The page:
Too Many Clicks!
Problem to Solve
Rally is an industry-leading enterprise application for managing agile software development. At its core, Rally helps software development teams, programs, and businesses increase efficiency, predictability and alignment of work to strategic goals. The rollup of data depends upon team members updating the status of their work on a daily basis. Not surprisingly, the most frequently used pages in the application are detail views of artifacts like user stories, defects, tasks, and features.
The often repeated task of updating the details of a work item were slowed down by the clumsy interface that required too many clicks: Select the item to edit -> View the details -> Select the option to edit in the Actions menu -> Edit the field -> Save changes -> Hit the back button to return to the original context.
Previous version of the detail page and edit modal:
More than 14 different types of artifacts in the application used the same page flow and interface for viewing and editing details. Rally needed a consistent and modernized UI for creating new work items and updating them quickly across the entire product.
The solution had to be scalable to handle many types of artifacts with varying amounts of information displayed including lists, forms and charts. Some items had a dozen or so sub-views of related information to be viewed and edited. Very often, the sub-views contained tabular data that was displayed in an older UI framework that did not resize well and required as much horizontal space as possible. The first increments of the design could not depend on those tables being updated.
A small group of enterprising developers at Rally started building a new framework for editable detail pages as a hackathon project. Their working prototype was a great starting place to begin the design research.
Internally, we used the hackathon project with real data for several months. Opportunities to improve the experience surfaced organically: Are separate view and edit modes necessary, or can updates be made instantly and saved automatically like the rest of the application? Are the most frequently modified and viewed fields positioned for easy access? Does a modal window ease customer concerns that they can easily get back to where they started? I set out to answer these questions and more with interactive prototypes tested with our staff in hallways, and with customers in person and via WebEx.
Flow diagrams of the options to test:
We tested 3 different options, and iterated on the designs based on feedback. While the modal option gave users more comfort by preserving their context, the horizontal real estate was highly desired and not worth sacrificing with a modal design. Plus, detail pages are frequently linked to from emails and thus needed a URL of their own to copy, paste and view separately.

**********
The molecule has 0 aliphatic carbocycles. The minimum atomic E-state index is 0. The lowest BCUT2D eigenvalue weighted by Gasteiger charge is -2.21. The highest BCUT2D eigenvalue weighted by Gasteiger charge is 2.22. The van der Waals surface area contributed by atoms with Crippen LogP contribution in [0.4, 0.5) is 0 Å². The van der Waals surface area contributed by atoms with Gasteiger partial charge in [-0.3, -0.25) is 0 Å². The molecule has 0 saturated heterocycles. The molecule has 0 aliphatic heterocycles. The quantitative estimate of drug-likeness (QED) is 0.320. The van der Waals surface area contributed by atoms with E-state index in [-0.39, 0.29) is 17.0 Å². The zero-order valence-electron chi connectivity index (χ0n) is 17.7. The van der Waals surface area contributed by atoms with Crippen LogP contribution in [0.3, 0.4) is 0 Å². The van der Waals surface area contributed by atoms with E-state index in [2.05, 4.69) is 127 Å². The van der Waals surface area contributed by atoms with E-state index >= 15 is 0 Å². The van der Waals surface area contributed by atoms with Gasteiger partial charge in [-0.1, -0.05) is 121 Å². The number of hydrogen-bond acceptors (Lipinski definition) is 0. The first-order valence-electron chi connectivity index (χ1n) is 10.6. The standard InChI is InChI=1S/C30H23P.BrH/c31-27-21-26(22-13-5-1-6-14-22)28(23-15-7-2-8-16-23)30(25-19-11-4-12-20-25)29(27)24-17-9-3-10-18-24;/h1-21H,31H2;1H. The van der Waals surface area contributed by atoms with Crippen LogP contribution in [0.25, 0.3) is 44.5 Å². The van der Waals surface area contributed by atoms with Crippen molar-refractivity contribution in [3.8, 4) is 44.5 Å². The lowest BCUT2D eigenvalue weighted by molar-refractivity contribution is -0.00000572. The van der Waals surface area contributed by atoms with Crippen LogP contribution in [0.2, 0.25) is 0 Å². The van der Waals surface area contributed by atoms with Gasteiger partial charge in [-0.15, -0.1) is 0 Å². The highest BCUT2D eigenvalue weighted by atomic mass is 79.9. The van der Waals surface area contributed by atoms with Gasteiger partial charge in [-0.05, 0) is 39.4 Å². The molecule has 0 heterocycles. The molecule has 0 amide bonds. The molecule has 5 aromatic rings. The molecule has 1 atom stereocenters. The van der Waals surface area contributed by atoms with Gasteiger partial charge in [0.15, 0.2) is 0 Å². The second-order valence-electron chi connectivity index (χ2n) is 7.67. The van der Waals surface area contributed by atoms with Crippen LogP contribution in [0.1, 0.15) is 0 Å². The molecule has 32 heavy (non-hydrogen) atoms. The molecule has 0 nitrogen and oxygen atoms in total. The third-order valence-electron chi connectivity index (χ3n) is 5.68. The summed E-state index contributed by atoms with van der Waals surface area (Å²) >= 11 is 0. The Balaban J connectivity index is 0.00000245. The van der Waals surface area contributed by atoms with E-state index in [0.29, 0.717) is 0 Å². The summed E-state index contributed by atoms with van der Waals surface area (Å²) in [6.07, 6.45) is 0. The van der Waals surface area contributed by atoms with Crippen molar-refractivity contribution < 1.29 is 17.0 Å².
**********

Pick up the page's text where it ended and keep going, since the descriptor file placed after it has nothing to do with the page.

Various versions of the prototype tested:
Navigation between sub-views was also tested using icons only and icons with text labels, positioned horizontally as a ribbon, or as a left sidebar. The fields to make most prominent were discovered through metrics and customer interviews. The auto-save function was also tested through wireframes that explored options for indicating the saved status and error handling on required fields. Collapsible groupings of related fields were also tested for usability and customer value. The addition of a Done button instead of Save was also validated.
The new functionality was rolled out out to customers as an opt-in beta. We gathered tons of feedback on actual usage of the user story detail page, while the dev team expanded the updates to tasks, defects and features. Our data scientist monitored usage patterns and adoption rates as we addressed feedback concerns.
Here’s how the editable detail pages look now across various artifact types:
The most surprising theme in the feedback was an issue of trust. The majority of users greatly appreciated the speed with which they could make updates in the new version. Users who were primarily consumers of the information and rarely edited had a fear of accidentally making a mistake. The auto-update model of Google Docs was not comfortable for some users, who preferred a view mode and save button. Before closing the beta, we added an Edit/View toggle that could be saved as a preference to increase customer trust.
As the remainder of the 14 legacy pages for other artifacts continue to be updated, we’ve also learned that designing for the most complicated use case (the user story detail page) doesn’t always result in the most optimal experience for simpler detail pages. Consideration of the entire ecosystem at play is critical to maintaining a consistent experience that does not have to be relearned over and over again.
Wendy Constantine, ux design lead
Many thanks to the collaborative efforts of:
— Andrew Homeyer, developer
— Even Flow dev team, Raleigh NC
— Michael Fleetwood, ux researcher